How does the film "The Last Castle" show concepts of Human Resource Management?
Human Resource Management concerns the proper training and use of employees to the benefit of a company. Typically, HR Managers try to keep their employees working in the places most suited to their skills, while making sure that they and other employees don't suffer "burnout" from working too hard. They also cross-train employees to cover multiple positions so if one key employee is unavailable, the position can still be covered. HR Managers are responsible for both the well-being of the employees and the efficiency of the company.
In the 2001 film The Last Castle, Robert Redford plays a military officer, Lt. Irwin, who is placed in prison for disobeying a direct order. Inside, he clashes with the Warden, Col. Winter, who resents what he feels is an attempt by Irwin to undermine Winter's authority. The two men build up to a showdown between guards and prisoners, both trained to support their leaders.
In the film, Irwin uses his military background to rally the patriotic prisoners to his side. He uses some men to build a stone wall, an overt act of rebellion, while others gather information about the guards and their training by tricking them with a false kidnapping scheme. Winter, for his part, reaches out to a prisoner and uses him as a spy, offering a reduced sentence. While both men command respect for their actions -- Winter keeps legal order in the prison while Irwin protects his men who he feels are being mistreated -- general favor ultimately falls with Irwin, who refuses to stand down at the end. Winter's understanding of his men and their willingness to stand with him falls apart as he orders Irwin's death; however, his second-in-command, a well-trained man, takes Winter prisoner and restores order after Winter kills Irwin himself.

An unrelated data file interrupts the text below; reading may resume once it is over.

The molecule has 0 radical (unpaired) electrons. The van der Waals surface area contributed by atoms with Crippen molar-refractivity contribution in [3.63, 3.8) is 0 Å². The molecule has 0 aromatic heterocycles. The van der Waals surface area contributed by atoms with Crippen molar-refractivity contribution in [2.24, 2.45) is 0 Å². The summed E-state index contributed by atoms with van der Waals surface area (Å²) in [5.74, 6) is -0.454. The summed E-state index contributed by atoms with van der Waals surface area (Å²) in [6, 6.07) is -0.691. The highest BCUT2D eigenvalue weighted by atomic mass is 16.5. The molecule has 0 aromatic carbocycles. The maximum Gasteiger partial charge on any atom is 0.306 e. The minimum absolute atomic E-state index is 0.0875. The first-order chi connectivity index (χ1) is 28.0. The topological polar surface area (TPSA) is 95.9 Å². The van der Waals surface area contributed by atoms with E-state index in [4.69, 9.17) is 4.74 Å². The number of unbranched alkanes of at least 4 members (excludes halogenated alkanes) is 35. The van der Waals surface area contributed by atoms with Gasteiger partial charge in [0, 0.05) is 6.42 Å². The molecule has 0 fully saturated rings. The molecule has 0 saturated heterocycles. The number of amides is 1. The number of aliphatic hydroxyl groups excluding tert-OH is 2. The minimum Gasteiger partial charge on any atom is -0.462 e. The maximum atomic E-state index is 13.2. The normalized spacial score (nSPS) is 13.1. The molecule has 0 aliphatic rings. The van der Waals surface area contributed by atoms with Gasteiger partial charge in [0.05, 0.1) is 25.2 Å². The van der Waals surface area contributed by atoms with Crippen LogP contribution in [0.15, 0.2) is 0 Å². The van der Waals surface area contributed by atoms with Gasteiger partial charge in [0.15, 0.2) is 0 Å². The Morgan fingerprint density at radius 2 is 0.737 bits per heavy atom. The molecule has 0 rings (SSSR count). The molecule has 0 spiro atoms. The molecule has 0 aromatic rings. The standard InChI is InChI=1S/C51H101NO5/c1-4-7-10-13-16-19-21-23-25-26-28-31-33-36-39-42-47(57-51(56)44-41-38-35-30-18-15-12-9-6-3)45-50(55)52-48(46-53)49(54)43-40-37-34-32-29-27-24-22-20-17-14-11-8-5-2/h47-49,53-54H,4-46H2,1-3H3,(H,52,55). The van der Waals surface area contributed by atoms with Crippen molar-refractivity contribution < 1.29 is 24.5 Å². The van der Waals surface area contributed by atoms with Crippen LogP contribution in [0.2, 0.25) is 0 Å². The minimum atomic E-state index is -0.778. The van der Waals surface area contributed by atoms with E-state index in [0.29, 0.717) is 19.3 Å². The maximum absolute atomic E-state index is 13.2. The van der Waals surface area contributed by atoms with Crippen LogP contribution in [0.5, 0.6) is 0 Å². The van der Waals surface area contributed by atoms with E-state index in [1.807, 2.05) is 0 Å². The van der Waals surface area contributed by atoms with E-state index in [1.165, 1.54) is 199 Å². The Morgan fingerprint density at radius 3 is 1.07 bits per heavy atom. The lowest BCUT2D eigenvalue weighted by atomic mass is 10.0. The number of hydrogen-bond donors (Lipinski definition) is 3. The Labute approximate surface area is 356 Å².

Both Irwin and Winter show understanding and empathy with their men, as well as the ability to put their best men in the right places for their plans to work. However, Winter is ultimately taken down by his own arrogance; he believes that his own decisions overtake rational behavior; however, Irwin understands that as the leader of the uprising, he is solely responsible for success or failure, and he refuses to allow his men to be punished for his own actions.